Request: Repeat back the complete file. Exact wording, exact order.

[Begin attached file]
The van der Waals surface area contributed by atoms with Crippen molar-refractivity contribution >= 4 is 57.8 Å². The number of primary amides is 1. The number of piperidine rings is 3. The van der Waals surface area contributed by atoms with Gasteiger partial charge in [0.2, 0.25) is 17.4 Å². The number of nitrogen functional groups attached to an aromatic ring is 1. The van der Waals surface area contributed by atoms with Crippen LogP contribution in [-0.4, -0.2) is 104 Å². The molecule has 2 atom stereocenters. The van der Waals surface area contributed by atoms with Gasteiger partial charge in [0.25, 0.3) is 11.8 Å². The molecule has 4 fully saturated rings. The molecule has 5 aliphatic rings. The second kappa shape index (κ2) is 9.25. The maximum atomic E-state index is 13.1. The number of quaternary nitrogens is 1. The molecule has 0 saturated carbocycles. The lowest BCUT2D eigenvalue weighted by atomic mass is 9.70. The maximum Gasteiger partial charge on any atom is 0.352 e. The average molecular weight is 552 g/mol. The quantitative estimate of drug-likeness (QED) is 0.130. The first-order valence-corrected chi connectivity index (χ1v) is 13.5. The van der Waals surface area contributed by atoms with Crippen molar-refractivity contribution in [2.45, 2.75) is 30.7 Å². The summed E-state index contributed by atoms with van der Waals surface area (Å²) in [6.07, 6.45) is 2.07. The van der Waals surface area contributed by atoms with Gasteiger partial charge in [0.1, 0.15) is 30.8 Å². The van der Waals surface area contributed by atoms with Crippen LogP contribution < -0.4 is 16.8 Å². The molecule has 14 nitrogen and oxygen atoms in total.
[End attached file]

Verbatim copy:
The van der Waals surface area contributed by atoms with Crippen molar-refractivity contribution >= 4 is 57.8 Å². The number of primary amides is 1. The number of piperidine rings is 3. The van der Waals surface area contributed by atoms with Gasteiger partial charge in [0.2, 0.25) is 17.4 Å². The number of nitrogen functional groups attached to an aromatic ring is 1. The van der Waals surface area contributed by atoms with Crippen LogP contribution in [-0.4, -0.2) is 104 Å². The molecule has 2 atom stereocenters. The van der Waals surface area contributed by atoms with Gasteiger partial charge in [0.25, 0.3) is 11.8 Å². The molecule has 4 fully saturated rings. The molecule has 5 aliphatic rings. The second kappa shape index (κ2) is 9.25. The maximum atomic E-state index is 13.1. The number of quaternary nitrogens is 1. The molecule has 0 saturated carbocycles. The lowest BCUT2D eigenvalue weighted by atomic mass is 9.70. The maximum Gasteiger partial charge on any atom is 0.352 e. The average molecular weight is 552 g/mol. The quantitative estimate of drug-likeness (QED) is 0.130. The first-order valence-corrected chi connectivity index (χ1v) is 13.5. The van der Waals surface area contributed by atoms with Crippen molar-refractivity contribution in [2.45, 2.75) is 30.7 Å². The summed E-state index contributed by atoms with van der Waals surface area (Å²) in [6.07, 6.45) is 2.07. The van der Waals surface area contributed by atoms with Gasteiger partial charge in [0.1, 0.15) is 30.8 Å². The van der Waals surface area contributed by atoms with Crippen LogP contribution < -0.4 is 16.8 Å². The molecule has 14 nitrogen and oxygen atoms in total.